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Autism Ambassador Groups

Autism Ambassador Groups come together, proud to be autistic and promoting World Autism Acceptance week


Warden Park Primary Academy, Warden Park Secondary Academy and Northlands Wood Primary Academy are all part of Sussex Learning Trust and have been working with the Autism and Social Communication Team (ASCT) for several years to support the Autism Ambassador Groups set up in each of their schools.

The concept of Autism Ambassador groups was developed by the West Sussex Autism and Social Communication Team (ASCT) to harness the power of pupil voice in developing understanding and acceptance of autism within school settings and within the wider communities that schools interact and associate with. These three schools piloted autism ambassadors in their schools and shared their experiences with the ASCT.

From working with schools, the ASC Team had become increasingly aware of the real difference that can be made to an autistic pupil when they are supported by staff and peers who have a good understanding of autism and when the autistic individuals themselves have the skills to articulate and share what their autism means to them.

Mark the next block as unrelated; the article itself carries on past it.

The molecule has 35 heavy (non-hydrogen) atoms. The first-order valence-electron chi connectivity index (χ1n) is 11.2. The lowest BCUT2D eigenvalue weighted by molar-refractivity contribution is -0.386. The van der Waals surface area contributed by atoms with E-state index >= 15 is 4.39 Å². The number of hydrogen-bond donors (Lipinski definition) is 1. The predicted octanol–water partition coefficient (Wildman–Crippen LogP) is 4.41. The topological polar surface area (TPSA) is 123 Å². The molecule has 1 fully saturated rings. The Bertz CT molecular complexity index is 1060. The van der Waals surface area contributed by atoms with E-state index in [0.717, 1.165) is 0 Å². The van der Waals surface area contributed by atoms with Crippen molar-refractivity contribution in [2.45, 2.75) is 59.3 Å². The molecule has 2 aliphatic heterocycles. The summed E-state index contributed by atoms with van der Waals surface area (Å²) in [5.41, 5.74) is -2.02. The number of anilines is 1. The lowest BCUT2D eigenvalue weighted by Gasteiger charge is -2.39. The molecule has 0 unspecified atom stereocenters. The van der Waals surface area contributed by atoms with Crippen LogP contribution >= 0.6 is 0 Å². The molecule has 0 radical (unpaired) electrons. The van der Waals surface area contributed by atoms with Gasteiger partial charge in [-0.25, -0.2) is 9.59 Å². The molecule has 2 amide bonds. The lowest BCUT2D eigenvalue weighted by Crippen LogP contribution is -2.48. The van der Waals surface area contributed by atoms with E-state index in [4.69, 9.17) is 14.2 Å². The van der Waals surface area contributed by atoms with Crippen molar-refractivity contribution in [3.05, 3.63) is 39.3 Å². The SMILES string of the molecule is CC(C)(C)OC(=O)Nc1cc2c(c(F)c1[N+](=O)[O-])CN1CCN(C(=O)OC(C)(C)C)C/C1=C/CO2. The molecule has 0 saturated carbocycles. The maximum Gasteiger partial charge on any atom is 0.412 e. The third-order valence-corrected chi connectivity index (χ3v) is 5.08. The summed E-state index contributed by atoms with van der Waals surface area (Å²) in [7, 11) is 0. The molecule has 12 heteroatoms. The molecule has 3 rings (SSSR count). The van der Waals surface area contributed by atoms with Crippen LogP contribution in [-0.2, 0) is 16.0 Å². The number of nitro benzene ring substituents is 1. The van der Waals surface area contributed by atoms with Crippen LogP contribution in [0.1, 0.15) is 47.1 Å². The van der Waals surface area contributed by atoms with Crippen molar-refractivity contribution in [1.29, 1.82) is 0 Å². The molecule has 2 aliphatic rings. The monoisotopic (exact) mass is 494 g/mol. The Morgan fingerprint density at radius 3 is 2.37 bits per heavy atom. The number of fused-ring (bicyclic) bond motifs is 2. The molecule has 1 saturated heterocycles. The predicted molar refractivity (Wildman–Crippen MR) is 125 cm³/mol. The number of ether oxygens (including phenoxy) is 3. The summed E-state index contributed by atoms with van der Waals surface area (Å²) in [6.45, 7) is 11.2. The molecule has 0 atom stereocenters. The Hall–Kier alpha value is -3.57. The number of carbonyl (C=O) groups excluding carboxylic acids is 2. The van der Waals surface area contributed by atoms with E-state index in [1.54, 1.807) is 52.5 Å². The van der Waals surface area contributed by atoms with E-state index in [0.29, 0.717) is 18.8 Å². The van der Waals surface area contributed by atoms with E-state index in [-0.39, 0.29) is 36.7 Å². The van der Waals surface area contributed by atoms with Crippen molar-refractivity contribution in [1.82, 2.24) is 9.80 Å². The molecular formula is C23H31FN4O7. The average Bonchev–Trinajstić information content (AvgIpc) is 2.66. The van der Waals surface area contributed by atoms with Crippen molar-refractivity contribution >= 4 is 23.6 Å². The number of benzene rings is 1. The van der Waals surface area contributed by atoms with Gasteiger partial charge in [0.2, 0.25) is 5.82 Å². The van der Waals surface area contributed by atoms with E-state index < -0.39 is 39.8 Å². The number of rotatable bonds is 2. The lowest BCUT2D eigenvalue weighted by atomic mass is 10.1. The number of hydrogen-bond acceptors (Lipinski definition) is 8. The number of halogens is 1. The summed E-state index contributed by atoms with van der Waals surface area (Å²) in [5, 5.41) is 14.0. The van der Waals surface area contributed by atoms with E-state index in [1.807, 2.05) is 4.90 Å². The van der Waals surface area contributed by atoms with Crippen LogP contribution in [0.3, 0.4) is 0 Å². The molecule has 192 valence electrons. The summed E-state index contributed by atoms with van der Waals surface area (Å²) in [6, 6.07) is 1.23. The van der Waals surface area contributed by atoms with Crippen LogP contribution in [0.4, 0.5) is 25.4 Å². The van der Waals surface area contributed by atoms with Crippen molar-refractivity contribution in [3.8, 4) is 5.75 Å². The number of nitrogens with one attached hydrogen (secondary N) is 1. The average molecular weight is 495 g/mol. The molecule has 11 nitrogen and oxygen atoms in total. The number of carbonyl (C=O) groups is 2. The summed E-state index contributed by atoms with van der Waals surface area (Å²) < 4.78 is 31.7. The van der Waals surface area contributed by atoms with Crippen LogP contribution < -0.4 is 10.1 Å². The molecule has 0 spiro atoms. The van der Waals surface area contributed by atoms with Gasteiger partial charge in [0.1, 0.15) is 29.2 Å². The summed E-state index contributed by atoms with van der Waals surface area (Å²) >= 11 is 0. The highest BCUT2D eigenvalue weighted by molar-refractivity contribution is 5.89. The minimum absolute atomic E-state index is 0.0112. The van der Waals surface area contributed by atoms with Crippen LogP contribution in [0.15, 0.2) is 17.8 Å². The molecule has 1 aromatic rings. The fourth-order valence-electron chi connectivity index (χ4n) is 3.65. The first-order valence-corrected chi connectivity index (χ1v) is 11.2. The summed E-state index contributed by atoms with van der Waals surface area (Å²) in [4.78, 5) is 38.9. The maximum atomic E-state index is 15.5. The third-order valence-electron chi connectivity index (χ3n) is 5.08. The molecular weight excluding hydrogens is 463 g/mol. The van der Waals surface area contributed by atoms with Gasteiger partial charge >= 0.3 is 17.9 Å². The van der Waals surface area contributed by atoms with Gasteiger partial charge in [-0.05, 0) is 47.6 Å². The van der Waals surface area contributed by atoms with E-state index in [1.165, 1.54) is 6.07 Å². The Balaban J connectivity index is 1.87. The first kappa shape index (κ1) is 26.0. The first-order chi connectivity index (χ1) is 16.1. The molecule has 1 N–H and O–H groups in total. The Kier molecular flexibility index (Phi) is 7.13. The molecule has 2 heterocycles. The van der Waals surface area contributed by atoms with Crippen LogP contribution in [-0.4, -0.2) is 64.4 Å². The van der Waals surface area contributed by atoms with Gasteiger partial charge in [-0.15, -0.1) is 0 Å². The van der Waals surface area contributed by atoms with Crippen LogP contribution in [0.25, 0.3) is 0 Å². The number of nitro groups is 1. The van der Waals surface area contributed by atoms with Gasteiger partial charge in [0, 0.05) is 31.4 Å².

Thanks to the support and commitment of these schools and the learning they have shared with the ASCT we now have a growing number of groups in schools who are consistently having a positive impact on their school communities.

Autism Ambassador Groups consist of a mix of autistic and neurotypical individuals.

Autism Ambassadors promoting Autism Acceptance

As COVID restrictions lifted staff at all three academies were keen to facilitate the three autism ambassador groups meeting to share experiences and to work together on joint projects. On the 21st February 2023 all three groups came together at the secondary school to plan how to raise awareness and acceptance of autism in their community.

On Monday 27th March 2023 forty-three Autism Ambassadors from the three schools undertook a charity walk at the secondary academy to raise awareness and to raise money. They set their target of 100 miles between them.

Commenting on the day, Northlands Wood Primary Academy Inclusion Manager, Sam Dann said “The children were amazing, so enthused and motivated. In total we walked 244 miles and raised an impressive £898”

Some of the Northlands Wood autism ambassadors commented:

I was very excited to raise money but also nervous to see how much money we had raised”

 “It was fun and we got a lot of exercise.  It was good we raised lots of money”

 “It was the most fun I had doing exercise”

 ‘It was a good day and I enjoyed going round with my friends from the Secondary School”

Some of the Warden Park Primary Academy autism ambassadors added:

It was fun because we could walk round different parts of the secondary but it was tiring!”

“It was important that we did it so we could raise money to help other children with autism and we can help them.”

“It was a regular walk but better! I was doing something to help the autistic children in my school.”

The Autism Ambassadors groups are often consulted for changes and developments within school including playground resources, regulation resources and the sensory demands of the school environment.